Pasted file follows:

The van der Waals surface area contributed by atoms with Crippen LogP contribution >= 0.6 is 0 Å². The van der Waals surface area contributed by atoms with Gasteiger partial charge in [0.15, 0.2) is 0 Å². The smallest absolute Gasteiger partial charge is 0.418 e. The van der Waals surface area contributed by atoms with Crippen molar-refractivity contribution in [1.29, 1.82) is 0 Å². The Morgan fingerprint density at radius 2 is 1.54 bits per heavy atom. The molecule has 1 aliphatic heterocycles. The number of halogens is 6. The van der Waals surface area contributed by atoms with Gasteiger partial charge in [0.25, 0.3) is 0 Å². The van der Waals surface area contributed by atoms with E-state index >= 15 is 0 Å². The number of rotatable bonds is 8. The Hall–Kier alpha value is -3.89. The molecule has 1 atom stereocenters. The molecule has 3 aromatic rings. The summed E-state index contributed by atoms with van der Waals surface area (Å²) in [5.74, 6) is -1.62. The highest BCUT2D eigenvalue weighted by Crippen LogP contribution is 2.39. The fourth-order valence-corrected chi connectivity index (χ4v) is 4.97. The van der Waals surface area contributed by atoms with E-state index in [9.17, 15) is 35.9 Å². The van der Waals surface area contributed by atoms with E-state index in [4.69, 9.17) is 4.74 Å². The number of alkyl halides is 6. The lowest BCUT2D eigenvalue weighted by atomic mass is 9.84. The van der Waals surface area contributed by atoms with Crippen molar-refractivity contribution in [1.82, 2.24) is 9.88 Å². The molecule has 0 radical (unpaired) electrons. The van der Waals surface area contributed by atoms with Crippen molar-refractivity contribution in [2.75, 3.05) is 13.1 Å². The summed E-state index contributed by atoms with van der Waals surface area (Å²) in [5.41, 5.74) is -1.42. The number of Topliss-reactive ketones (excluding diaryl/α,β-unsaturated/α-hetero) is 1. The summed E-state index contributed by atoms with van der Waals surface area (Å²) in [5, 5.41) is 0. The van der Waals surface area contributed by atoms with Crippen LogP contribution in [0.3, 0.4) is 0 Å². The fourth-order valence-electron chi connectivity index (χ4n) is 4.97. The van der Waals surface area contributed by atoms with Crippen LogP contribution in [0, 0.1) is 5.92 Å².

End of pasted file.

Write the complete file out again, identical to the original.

The van der Waals surface area contributed by atoms with Crippen LogP contribution >= 0.6 is 0 Å². The van der Waals surface area contributed by atoms with Gasteiger partial charge in [0.15, 0.2) is 0 Å². The smallest absolute Gasteiger partial charge is 0.418 e. The van der Waals surface area contributed by atoms with Crippen molar-refractivity contribution in [1.29, 1.82) is 0 Å². The Morgan fingerprint density at radius 2 is 1.54 bits per heavy atom. The molecule has 1 aliphatic heterocycles. The number of halogens is 6. The van der Waals surface area contributed by atoms with Gasteiger partial charge in [0.25, 0.3) is 0 Å². The van der Waals surface area contributed by atoms with E-state index >= 15 is 0 Å². The number of rotatable bonds is 8. The Hall–Kier alpha value is -3.89. The molecule has 1 atom stereocenters. The molecule has 3 aromatic rings. The summed E-state index contributed by atoms with van der Waals surface area (Å²) in [5.74, 6) is -1.62. The highest BCUT2D eigenvalue weighted by Crippen LogP contribution is 2.39. The fourth-order valence-corrected chi connectivity index (χ4v) is 4.97. The van der Waals surface area contributed by atoms with E-state index in [9.17, 15) is 35.9 Å². The van der Waals surface area contributed by atoms with E-state index in [4.69, 9.17) is 4.74 Å². The number of alkyl halides is 6. The lowest BCUT2D eigenvalue weighted by atomic mass is 9.84. The van der Waals surface area contributed by atoms with Crippen molar-refractivity contribution in [1.82, 2.24) is 9.88 Å². The molecule has 0 radical (unpaired) electrons. The van der Waals surface area contributed by atoms with Crippen molar-refractivity contribution in [2.75, 3.05) is 13.1 Å². The summed E-state index contributed by atoms with van der Waals surface area (Å²) in [5.41, 5.74) is -1.42. The number of Topliss-reactive ketones (excluding diaryl/α,β-unsaturated/α-hetero) is 1. The summed E-state index contributed by atoms with van der Waals surface area (Å²) in [5, 5.41) is 0. The van der Waals surface area contributed by atoms with Crippen LogP contribution in [0.3, 0.4) is 0 Å². The fourth-order valence-electron chi connectivity index (χ4n) is 4.97. The van der Waals surface area contributed by atoms with Crippen LogP contribution in [0, 0.1) is 5.92 Å².